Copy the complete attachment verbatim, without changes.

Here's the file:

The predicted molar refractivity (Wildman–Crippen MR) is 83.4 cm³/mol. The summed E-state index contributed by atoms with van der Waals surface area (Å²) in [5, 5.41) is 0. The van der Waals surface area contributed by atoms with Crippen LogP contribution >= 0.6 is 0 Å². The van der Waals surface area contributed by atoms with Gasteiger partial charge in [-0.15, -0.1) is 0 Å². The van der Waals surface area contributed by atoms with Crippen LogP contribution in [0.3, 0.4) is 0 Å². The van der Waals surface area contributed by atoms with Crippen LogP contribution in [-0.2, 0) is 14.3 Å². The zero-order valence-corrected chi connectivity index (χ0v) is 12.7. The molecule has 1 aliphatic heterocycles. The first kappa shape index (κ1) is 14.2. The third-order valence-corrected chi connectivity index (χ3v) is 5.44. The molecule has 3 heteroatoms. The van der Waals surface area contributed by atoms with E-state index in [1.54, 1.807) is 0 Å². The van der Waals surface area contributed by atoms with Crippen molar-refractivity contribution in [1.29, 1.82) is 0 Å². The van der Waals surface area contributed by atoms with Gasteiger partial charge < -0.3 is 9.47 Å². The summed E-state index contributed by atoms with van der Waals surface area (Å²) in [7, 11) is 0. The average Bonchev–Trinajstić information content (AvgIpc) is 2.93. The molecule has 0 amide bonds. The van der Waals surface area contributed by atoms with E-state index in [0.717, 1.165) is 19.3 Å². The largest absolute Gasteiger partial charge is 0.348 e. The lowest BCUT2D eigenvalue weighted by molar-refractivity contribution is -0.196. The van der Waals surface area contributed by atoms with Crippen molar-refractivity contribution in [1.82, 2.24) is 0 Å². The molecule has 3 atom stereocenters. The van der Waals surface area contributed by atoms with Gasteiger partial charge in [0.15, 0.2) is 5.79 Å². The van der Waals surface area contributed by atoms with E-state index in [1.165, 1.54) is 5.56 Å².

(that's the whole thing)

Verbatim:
The predicted molar refractivity (Wildman–Crippen MR) is 83.4 cm³/mol. The summed E-state index contributed by atoms with van der Waals surface area (Å²) in [5, 5.41) is 0. The van der Waals surface area contributed by atoms with Crippen LogP contribution >= 0.6 is 0 Å². The van der Waals surface area contributed by atoms with Gasteiger partial charge in [-0.15, -0.1) is 0 Å². The van der Waals surface area contributed by atoms with Crippen LogP contribution in [0.3, 0.4) is 0 Å². The van der Waals surface area contributed by atoms with Crippen LogP contribution in [-0.2, 0) is 14.3 Å². The zero-order valence-corrected chi connectivity index (χ0v) is 12.7. The molecule has 1 aliphatic heterocycles. The first kappa shape index (κ1) is 14.2. The third-order valence-corrected chi connectivity index (χ3v) is 5.44. The molecule has 3 heteroatoms. The van der Waals surface area contributed by atoms with E-state index in [1.54, 1.807) is 0 Å². The van der Waals surface area contributed by atoms with Crippen molar-refractivity contribution in [1.29, 1.82) is 0 Å². The van der Waals surface area contributed by atoms with Gasteiger partial charge < -0.3 is 9.47 Å². The summed E-state index contributed by atoms with van der Waals surface area (Å²) in [7, 11) is 0. The average Bonchev–Trinajstić information content (AvgIpc) is 2.93. The molecule has 0 amide bonds. The van der Waals surface area contributed by atoms with E-state index in [0.717, 1.165) is 19.3 Å². The largest absolute Gasteiger partial charge is 0.348 e. The lowest BCUT2D eigenvalue weighted by molar-refractivity contribution is -0.196. The van der Waals surface area contributed by atoms with Crippen molar-refractivity contribution in [1.82, 2.24) is 0 Å². The molecule has 3 atom stereocenters. The van der Waals surface area contributed by atoms with Gasteiger partial charge in [0.15, 0.2) is 5.79 Å². The van der Waals surface area contributed by atoms with E-state index in [1.165, 1.54) is 5.56 Å².